Sometimes the owners of rental properties are too trusting for their own good. You, as the property manager, undoubtedly know what I’m referring to. But that’s why the owner hires you to begin with. They don’t want to have to deal directly with the resident-tenant, right?
For this article I wanted to share a true story that demonstrates why it’s imperative to protect your clients from situations where the resident says something like, “We don’t need it in writing. I have great references and my word is as good as any document.”
In this story it was the Property Manager’s idea that in special circumstances an arrangement between an owner and a tenant was a workable idea. Arrangements and special circumstances are the issue in the following story, which I think you’ll agree sounds more like a nightmare.
“My father’s property manager presented him with a tenant who was willing to make repairs on a property in exchange for a reduction in rent for a period of 12 months. This wasn’t my father’s first experience with such an arrangement and he knew this was a risky venture however the Property Manager assured him that this was a good deal and that the tenant had done work for him in the past and he felt confident that [the] tenant was able to meet Dad’s requirement’s. Dad agreed to this arrangement based on the manager’s recommendation. My Father agreed to pay for all materials necessary to clean, paint, and to make some cosmetic repairs to the home and the tenant agreed to provide all the labor in exchange for the discount. I’m sure you can already guess what happened but I’ll fill you in anyway. The tenant proceeded to gut the house, removing everything he felt needed to be replaced. I was able to stop him before he yanked out all the kitchen cabinets. When I went into the house I saw that he had taken out chunks of drywall so he could search for mold. I later found out that the property manager had given back the funds (first month’s rent and deposit) so the tenant could purchase supplies as well as paying for labor of two people he had hired to do some of the cleanup work. After three weeks of waiting for work to be completed I decided to have a discussion this with the property manager, which didn’t go well. [The manager said] ‘Either we go through with the deal or he would quit. My dad decided to stop the madness … so the Property Manager quit. He did, however, agree to pay for replacing all the drywall, a small token compared to the condition [of] the house now. He also left us dealing with the tenant who wants to continue with the arrangement or he wants his deposit and rent back. Oh and to make matters worse, there’s nothing in writing about the arrangement other than the standard lease agreement.”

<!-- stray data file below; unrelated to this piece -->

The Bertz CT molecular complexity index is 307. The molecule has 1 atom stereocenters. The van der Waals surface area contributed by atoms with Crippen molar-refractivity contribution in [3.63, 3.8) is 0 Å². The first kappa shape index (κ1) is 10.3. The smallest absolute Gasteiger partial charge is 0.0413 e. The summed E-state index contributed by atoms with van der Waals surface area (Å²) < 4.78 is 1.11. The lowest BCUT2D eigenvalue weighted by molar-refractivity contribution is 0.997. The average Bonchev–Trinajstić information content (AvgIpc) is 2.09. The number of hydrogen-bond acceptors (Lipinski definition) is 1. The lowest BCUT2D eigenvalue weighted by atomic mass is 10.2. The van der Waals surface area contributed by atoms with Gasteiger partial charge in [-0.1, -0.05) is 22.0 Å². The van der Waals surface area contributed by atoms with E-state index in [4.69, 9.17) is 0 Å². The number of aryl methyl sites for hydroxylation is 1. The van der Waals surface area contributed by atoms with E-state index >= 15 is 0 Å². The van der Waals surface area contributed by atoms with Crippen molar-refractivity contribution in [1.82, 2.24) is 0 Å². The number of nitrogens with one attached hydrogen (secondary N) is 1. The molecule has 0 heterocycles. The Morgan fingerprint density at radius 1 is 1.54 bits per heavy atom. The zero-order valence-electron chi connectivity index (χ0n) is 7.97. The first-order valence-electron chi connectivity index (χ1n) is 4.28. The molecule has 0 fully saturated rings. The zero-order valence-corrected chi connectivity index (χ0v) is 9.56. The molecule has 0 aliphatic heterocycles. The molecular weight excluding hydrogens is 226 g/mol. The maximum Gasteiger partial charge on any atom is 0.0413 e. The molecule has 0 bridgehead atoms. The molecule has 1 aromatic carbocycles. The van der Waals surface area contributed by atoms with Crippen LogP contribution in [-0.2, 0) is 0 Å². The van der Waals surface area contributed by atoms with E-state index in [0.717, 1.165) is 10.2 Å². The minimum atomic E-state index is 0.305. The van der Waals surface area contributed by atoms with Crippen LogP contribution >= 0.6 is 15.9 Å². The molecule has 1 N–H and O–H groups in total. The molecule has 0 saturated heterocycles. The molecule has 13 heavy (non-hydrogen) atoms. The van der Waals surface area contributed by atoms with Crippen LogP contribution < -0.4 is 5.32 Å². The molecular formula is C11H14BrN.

Read more: http://www.propertymanager.com/2013/03/in-writing-and-in-the-lease/